GM: I am sure that you’re eyeing up Major wins, but what do you need to do over the next five years to achieve that?

CH: Just stay patient. My game is where it needs to be, I am the only one who’s in the way of myself, if that makes any sense. Once I believe in myself, I know I have got a few wins in me. My win at the 2016 CME Tour Championship was a big win. I think at the time that was the second biggest paycheck in women’s golf.

Her last win came at the Fatima Bint Mubarak Ladies Open at Saadiyat Beach Golf Club in January 2019

GM: Tell us about how you felt going down the stretch in that scenario with so much on the line?

CH: I’ll tell you one thing I remember: I was playing down the last at about 4 o’clock in the afternoon and I just remember thinking, ‘I hope I catch my flight at 9 o’clock’. I had a three-hour drive down to Miami and I think that took the pressure off the last hole. I hit it on the green in two, two-putted and won by two. I think it was the record winning score there so it was good.

Celebrating victory for Europe at the 2019 Solheim Cup

Meet The Manager

Vicky Cuming of IMG has managed Charley Hull since she turned professional.

Here, she talks about her star golfer and the health of the women’s game in general

GM: What’s Charley like to manage?

VC: She is very down to earth and I would say pretty easy to manage because she’s so straightforward. You ask her a question or ask for a decision and she will make it quickly. She is also a very interested person and she asks a lot of questions. There is never a dull moment with Charley!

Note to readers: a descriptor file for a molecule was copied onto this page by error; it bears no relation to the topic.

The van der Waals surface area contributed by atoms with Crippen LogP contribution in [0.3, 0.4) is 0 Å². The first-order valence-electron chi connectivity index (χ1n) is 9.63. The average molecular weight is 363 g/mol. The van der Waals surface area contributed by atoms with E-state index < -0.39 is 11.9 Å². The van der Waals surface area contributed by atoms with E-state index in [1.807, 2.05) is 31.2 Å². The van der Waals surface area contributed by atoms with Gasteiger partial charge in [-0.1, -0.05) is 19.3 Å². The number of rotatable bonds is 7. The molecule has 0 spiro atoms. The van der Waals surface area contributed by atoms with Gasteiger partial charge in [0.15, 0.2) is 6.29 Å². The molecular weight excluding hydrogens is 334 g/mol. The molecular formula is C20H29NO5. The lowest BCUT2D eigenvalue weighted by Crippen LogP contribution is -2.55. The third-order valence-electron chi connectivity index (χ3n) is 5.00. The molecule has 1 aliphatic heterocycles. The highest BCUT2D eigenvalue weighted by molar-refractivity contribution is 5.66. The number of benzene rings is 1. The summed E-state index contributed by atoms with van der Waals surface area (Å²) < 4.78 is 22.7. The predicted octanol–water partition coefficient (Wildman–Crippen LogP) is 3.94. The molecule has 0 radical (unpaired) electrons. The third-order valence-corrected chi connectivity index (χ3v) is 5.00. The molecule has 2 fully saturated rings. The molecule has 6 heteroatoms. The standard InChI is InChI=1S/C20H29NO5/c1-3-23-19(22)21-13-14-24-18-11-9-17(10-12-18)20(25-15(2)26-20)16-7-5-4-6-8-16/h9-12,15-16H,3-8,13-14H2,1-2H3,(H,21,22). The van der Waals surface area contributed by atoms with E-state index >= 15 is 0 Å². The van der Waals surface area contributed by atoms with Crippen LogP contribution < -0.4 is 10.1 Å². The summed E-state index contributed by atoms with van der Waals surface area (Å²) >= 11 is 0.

GM: How good is she?

VC: Scarily good. Like she says, she is the only person who’s getting in the way of herself. She has got incredible natural talent and I think it is about trusting that talent.

GM: What’s the challenge in managing someone who is so good from such an early age?

VC: I think it is really tough for them because there is so much hype. Her family have kept her down to earth, because they are really lovely people. Yes, she left school at a really young age which was the right thing to do for her golf but I think sometimes this can present some social challenges, which Charley did amazingly well to overcome. Everyone is going to have ups and downs in their careers, and sometimes you have to help a player understand that they may not be in the Top ten every week – golf really is a long process and players often don’t peak until their late 20s, so introducing some patience can be a challenge!

GM: From your perspective, how is the health of the women’s game in general?

VC: If you look at the LPGA and global women’s golf, you’ve got to say it is getting stronger because the prize money is going up. There are no shortage of events, but it is a constant challenge. Women’s sport is on a real spurt, but I wouldn’t necessarily say it is getting easier to attract sponsorship to women’s sport. I think for golf, the challenge is keeping up with the great success we’ve had in the UK in women’s football, rugby and cricket. They have done brilliantly and I feel our challenge is to now keep up with that.

GM: How important is TV coverage?

VC: It’s huge. Sky has been amazing – they are pledging to show a lot of women’s golf. Sometimes it would be nice if they showed it at slightly more sociable times, but beggars can’t be choosers. They have used Charley as an ambassador for women’s golf, which has been just brilliant.